Advertisement

Prefabrication and Automated Micro Assembly of Piezoceramic Fiber Array Transducers in Microstructured Surfaces of Sheet Metals

  • Marek Schmidt
  • Volker Wittsock
Conference paper
Part of the IFIP Advances in Information and Communication Technology book series (IFIPAICT, volume 530)

Abstract

In order to realize resource-efficient products and manufacturing processes, lightweight construction solutions have become enormously significant in many areas. Generally, material savings are always done at the expense of rigidity. However, additional weight can be saved through functional integration. One possibility is given by the functional material piezoceramic. This material can be used as sensor or actuator. A new approach for the structural integration of piezoceramic in sheet metals is with the technique joining by forming. Therefore, PZT fibers are assembled in a local microstructure of a sheet metal, which is followed by the joining operation. The article is a contribution to transfer this approach into a high-volume production process, which is necessary for the industrial area to take root. Manufacturing processes for PZT fiber arrays with minimal manufacturing tolerances are presented. The process of stacking PZT plates with distance elements and subsequent dicing into slices is shown as a suitable variant. Furthermore, an automated assembly system is tested with regard to the measuring technology. A machine vision and a chromatic confocal sensor are compared in the assembly system. The results show that the machine vision system is better suited for pose measurement of the PZT fiber arrays and the chromatic confocal sensor achieves better results for the microstructured sheet metals.

Keywords

PZT fiber Tolerance management Micro assembly Chromatic confocal sensor Machine vision 

Notes

Acknowledgement

This research is supported by the Deutsche Forschungsgemeinschaft (DFG) in context of the Collaborative Research Centre/Transregio 39 PT-PIESA, subproject A03.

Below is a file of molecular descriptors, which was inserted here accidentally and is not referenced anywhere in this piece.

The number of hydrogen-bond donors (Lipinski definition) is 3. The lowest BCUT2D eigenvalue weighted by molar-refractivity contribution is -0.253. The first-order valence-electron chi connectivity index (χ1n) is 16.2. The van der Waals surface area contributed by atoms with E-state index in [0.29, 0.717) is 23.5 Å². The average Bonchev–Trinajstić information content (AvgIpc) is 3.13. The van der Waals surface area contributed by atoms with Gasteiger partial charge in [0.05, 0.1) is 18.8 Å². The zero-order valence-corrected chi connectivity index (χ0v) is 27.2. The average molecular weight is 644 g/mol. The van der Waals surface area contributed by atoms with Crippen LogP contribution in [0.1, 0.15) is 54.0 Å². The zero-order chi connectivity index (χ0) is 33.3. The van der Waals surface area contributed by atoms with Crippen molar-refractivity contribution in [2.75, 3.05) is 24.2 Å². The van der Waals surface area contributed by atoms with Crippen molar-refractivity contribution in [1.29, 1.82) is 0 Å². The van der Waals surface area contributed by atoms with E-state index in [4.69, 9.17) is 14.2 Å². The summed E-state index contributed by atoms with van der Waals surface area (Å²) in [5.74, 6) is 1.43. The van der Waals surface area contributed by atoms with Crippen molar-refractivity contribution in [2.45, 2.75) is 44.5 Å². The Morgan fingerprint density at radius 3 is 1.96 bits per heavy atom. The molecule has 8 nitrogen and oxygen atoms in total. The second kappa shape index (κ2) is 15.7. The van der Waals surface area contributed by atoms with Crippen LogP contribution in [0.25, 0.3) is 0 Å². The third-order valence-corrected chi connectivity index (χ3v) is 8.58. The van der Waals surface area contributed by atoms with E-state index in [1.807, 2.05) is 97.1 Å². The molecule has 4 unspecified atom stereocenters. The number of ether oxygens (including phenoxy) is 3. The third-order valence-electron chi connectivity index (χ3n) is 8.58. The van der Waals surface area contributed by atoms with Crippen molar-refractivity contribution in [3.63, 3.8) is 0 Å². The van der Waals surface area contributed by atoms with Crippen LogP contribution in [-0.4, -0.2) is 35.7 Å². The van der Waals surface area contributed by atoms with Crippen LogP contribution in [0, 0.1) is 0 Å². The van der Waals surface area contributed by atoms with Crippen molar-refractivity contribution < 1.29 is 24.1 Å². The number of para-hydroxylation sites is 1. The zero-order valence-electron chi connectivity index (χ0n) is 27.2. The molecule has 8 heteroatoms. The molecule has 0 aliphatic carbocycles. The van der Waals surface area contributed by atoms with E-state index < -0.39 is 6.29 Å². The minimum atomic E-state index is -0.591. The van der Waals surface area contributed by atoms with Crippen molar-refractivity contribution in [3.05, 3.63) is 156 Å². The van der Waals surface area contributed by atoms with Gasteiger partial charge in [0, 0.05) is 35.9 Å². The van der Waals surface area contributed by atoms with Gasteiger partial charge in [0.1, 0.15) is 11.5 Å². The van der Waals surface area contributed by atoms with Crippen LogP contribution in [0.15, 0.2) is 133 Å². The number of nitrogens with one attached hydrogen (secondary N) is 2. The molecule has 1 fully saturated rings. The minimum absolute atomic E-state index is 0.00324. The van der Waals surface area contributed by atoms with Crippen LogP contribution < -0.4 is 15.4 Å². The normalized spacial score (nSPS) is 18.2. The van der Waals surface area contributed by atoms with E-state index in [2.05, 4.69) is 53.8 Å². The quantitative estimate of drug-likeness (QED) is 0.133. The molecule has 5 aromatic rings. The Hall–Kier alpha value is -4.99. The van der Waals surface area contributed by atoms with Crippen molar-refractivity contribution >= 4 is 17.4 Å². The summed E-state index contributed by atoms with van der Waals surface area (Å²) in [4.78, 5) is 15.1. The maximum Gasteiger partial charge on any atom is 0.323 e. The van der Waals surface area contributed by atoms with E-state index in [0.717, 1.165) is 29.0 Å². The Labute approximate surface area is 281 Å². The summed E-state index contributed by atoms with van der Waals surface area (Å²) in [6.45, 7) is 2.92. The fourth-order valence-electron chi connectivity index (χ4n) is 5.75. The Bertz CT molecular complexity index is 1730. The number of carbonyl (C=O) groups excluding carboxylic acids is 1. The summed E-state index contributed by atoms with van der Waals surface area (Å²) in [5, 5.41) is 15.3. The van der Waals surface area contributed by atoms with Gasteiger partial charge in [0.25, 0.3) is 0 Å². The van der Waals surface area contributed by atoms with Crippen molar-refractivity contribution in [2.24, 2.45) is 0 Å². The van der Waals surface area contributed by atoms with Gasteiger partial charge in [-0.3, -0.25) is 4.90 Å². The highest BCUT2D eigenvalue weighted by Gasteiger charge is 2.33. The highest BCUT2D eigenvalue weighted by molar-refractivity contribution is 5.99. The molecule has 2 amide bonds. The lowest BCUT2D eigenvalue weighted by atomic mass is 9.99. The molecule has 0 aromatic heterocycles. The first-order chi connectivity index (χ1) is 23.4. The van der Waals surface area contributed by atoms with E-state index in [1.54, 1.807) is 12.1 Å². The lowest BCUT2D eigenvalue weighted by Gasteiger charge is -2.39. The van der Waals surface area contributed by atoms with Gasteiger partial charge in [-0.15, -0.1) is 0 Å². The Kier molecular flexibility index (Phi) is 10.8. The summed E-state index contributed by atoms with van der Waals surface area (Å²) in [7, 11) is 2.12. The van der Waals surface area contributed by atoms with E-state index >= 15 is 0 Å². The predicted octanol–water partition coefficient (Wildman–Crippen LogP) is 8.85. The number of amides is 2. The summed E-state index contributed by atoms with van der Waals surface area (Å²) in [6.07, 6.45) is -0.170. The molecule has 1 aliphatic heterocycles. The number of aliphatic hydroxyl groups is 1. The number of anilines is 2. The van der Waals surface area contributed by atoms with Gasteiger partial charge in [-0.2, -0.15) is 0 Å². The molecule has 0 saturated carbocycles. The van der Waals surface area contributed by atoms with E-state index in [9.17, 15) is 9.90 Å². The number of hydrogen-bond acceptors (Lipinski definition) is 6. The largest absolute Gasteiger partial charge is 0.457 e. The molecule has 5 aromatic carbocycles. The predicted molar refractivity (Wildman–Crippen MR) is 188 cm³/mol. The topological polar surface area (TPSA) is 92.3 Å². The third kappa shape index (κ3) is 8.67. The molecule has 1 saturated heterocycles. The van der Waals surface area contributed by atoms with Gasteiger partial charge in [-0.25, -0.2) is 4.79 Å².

References

  1. 1.
    Williams, R.B., Park, G., Inman, D.J., Wilkie, W.K.: An overview of composite actuators with piezoceramic fibers. Proc. SPIE 4751, 421–427 (2002)CrossRefGoogle Scholar
  2. 2.
    Madhav, A.V.G., Soh, C.K.: An electromechanical impedance model of a piezoceramic transducer-structure in the presence of thick adhesive bonding. Smart Mater. Struct. 16, 673–686 (2007)CrossRefGoogle Scholar
  3. 3.
    Bhalla, S., Soh, C.K.: Electromechanical impedance modeling for adhesively bonded piezo-transducers. J. Intell. Mater. Syst. Struct. 15(12), 955–972 (2004)CrossRefGoogle Scholar
  4. 4.
    Schubert, A., et al.: Smart metal sheets by direct functional integration of piezoceramic fibers in microformed structures. Microsyst. Technol. 20, 1131–1140 (2014)CrossRefGoogle Scholar
  5. 5.
    Konka, H.P., Wahab, M.A., Lias, K.: Piezoelectric fiber composite transducers for health monitoring in composite structures. Sens. Actuators A: Phys. 194, 84–94 (2013)CrossRefGoogle Scholar
  6. 6.
    Gabbert, U., Duvigneau, F., Shan, J.: Active and passive measures to reduce the noise pollution of combustion engines. In: Proceeding of the IEEE, International Conference on Information and Automation (2014)Google Scholar
  7. 7.
    Upadrashta, D., Yang, Y.: Experimental investigation of performance reliability of macro fiber composite for piezoelectric energy harvesting applications. Sens. Actuators A: Phys. 244, 223–232 (2016)CrossRefGoogle Scholar
  8. 8.
    Müller, M., et al.: Structural integration of PZT fibers in deep drawn sheet metal for material-integrated sensing and actuation. Procedia Technol. 15, 658–667 (2014)CrossRefGoogle Scholar

Copyright information

© IFIP International Federation for Information Processing 2019

Authors and Affiliations

  1. 1.Professorship for Machine Tools and Forming TechnologyChemnitz University of TechnologyChemnitzGermany

Personalised recommendations